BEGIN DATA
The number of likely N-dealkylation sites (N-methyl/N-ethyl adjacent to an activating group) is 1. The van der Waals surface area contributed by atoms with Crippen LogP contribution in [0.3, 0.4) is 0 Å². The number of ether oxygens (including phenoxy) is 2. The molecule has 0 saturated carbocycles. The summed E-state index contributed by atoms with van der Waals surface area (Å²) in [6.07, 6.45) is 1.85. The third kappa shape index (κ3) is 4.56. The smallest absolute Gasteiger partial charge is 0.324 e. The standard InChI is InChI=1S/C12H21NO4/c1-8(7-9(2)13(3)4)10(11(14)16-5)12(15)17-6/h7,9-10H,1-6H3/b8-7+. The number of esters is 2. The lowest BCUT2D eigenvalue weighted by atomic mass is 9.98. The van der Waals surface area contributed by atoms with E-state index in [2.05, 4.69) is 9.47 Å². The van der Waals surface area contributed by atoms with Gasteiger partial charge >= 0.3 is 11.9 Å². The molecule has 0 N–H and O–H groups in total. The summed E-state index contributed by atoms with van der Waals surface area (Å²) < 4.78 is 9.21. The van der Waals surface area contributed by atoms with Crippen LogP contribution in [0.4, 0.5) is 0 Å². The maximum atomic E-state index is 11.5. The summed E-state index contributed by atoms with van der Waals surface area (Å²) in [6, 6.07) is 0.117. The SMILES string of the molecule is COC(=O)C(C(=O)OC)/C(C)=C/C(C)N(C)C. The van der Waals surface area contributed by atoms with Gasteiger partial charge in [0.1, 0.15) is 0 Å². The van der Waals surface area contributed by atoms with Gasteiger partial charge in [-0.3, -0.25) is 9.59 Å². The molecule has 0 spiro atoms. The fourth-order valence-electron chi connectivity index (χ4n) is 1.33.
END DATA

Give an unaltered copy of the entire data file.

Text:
The number of likely N-dealkylation sites (N-methyl/N-ethyl adjacent to an activating group) is 1. The van der Waals surface area contributed by atoms with Crippen LogP contribution in [0.3, 0.4) is 0 Å². The number of ether oxygens (including phenoxy) is 2. The molecule has 0 saturated carbocycles. The summed E-state index contributed by atoms with van der Waals surface area (Å²) in [6.07, 6.45) is 1.85. The third kappa shape index (κ3) is 4.56. The smallest absolute Gasteiger partial charge is 0.324 e. The standard InChI is InChI=1S/C12H21NO4/c1-8(7-9(2)13(3)4)10(11(14)16-5)12(15)17-6/h7,9-10H,1-6H3/b8-7+. The number of esters is 2. The lowest BCUT2D eigenvalue weighted by atomic mass is 9.98. The van der Waals surface area contributed by atoms with E-state index in [2.05, 4.69) is 9.47 Å². The van der Waals surface area contributed by atoms with Gasteiger partial charge >= 0.3 is 11.9 Å². The molecule has 0 N–H and O–H groups in total. The summed E-state index contributed by atoms with van der Waals surface area (Å²) < 4.78 is 9.21. The van der Waals surface area contributed by atoms with Crippen LogP contribution in [0.4, 0.5) is 0 Å². The maximum atomic E-state index is 11.5. The summed E-state index contributed by atoms with van der Waals surface area (Å²) in [6, 6.07) is 0.117. The SMILES string of the molecule is COC(=O)C(C(=O)OC)/C(C)=C/C(C)N(C)C. The van der Waals surface area contributed by atoms with Gasteiger partial charge in [0.1, 0.15) is 0 Å². The van der Waals surface area contributed by atoms with Gasteiger partial charge in [-0.3, -0.25) is 9.59 Å². The molecule has 0 spiro atoms. The fourth-order valence-electron chi connectivity index (χ4n) is 1.33.